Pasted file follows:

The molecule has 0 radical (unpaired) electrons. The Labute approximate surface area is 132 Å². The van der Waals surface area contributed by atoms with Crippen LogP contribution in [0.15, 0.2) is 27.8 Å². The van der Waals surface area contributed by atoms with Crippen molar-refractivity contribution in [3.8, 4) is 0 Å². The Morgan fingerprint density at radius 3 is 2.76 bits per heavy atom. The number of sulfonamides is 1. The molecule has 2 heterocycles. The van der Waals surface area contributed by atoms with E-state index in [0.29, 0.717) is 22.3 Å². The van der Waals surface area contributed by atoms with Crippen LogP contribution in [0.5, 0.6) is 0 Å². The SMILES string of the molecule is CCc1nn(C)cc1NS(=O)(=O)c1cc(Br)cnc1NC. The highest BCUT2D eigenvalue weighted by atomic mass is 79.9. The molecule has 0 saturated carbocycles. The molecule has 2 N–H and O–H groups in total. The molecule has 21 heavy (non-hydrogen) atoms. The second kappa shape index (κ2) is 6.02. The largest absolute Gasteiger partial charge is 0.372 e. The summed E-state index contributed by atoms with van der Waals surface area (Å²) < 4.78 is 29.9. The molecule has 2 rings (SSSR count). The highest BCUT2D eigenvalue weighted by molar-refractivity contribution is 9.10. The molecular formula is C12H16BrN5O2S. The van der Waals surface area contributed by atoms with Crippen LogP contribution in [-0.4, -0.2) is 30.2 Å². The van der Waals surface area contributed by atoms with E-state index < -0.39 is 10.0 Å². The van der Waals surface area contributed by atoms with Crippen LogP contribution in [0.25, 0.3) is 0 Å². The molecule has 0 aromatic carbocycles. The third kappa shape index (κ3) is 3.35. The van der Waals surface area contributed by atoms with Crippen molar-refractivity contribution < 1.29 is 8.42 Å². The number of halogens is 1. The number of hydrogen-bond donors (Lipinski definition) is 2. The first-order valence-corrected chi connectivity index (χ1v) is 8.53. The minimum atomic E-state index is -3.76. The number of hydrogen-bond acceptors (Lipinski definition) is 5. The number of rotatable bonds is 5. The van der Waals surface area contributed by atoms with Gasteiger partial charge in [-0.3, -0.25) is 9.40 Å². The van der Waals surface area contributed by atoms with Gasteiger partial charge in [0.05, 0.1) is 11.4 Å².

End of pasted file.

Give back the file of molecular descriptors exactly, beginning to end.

The molecule has 0 radical (unpaired) electrons. The Labute approximate surface area is 132 Å². The van der Waals surface area contributed by atoms with Crippen LogP contribution in [0.15, 0.2) is 27.8 Å². The van der Waals surface area contributed by atoms with Crippen molar-refractivity contribution in [3.8, 4) is 0 Å². The Morgan fingerprint density at radius 3 is 2.76 bits per heavy atom. The number of sulfonamides is 1. The molecule has 2 heterocycles. The van der Waals surface area contributed by atoms with E-state index in [0.29, 0.717) is 22.3 Å². The van der Waals surface area contributed by atoms with Crippen LogP contribution in [0.5, 0.6) is 0 Å². The SMILES string of the molecule is CCc1nn(C)cc1NS(=O)(=O)c1cc(Br)cnc1NC. The highest BCUT2D eigenvalue weighted by atomic mass is 79.9. The molecule has 0 saturated carbocycles. The molecule has 2 N–H and O–H groups in total. The molecule has 21 heavy (non-hydrogen) atoms. The second kappa shape index (κ2) is 6.02. The largest absolute Gasteiger partial charge is 0.372 e. The summed E-state index contributed by atoms with van der Waals surface area (Å²) < 4.78 is 29.9. The molecule has 2 rings (SSSR count). The highest BCUT2D eigenvalue weighted by molar-refractivity contribution is 9.10. The molecular formula is C12H16BrN5O2S. The van der Waals surface area contributed by atoms with Crippen LogP contribution in [-0.4, -0.2) is 30.2 Å². The van der Waals surface area contributed by atoms with E-state index < -0.39 is 10.0 Å². The van der Waals surface area contributed by atoms with Crippen LogP contribution in [0.25, 0.3) is 0 Å². The molecule has 0 aromatic carbocycles. The third kappa shape index (κ3) is 3.35. The van der Waals surface area contributed by atoms with Crippen molar-refractivity contribution < 1.29 is 8.42 Å². The number of halogens is 1. The number of hydrogen-bond donors (Lipinski definition) is 2. The first-order valence-corrected chi connectivity index (χ1v) is 8.53. The minimum atomic E-state index is -3.76. The number of hydrogen-bond acceptors (Lipinski definition) is 5. The number of rotatable bonds is 5. The van der Waals surface area contributed by atoms with Gasteiger partial charge in [-0.3, -0.25) is 9.40 Å². The van der Waals surface area contributed by atoms with Gasteiger partial charge in [0.05, 0.1) is 11.4 Å².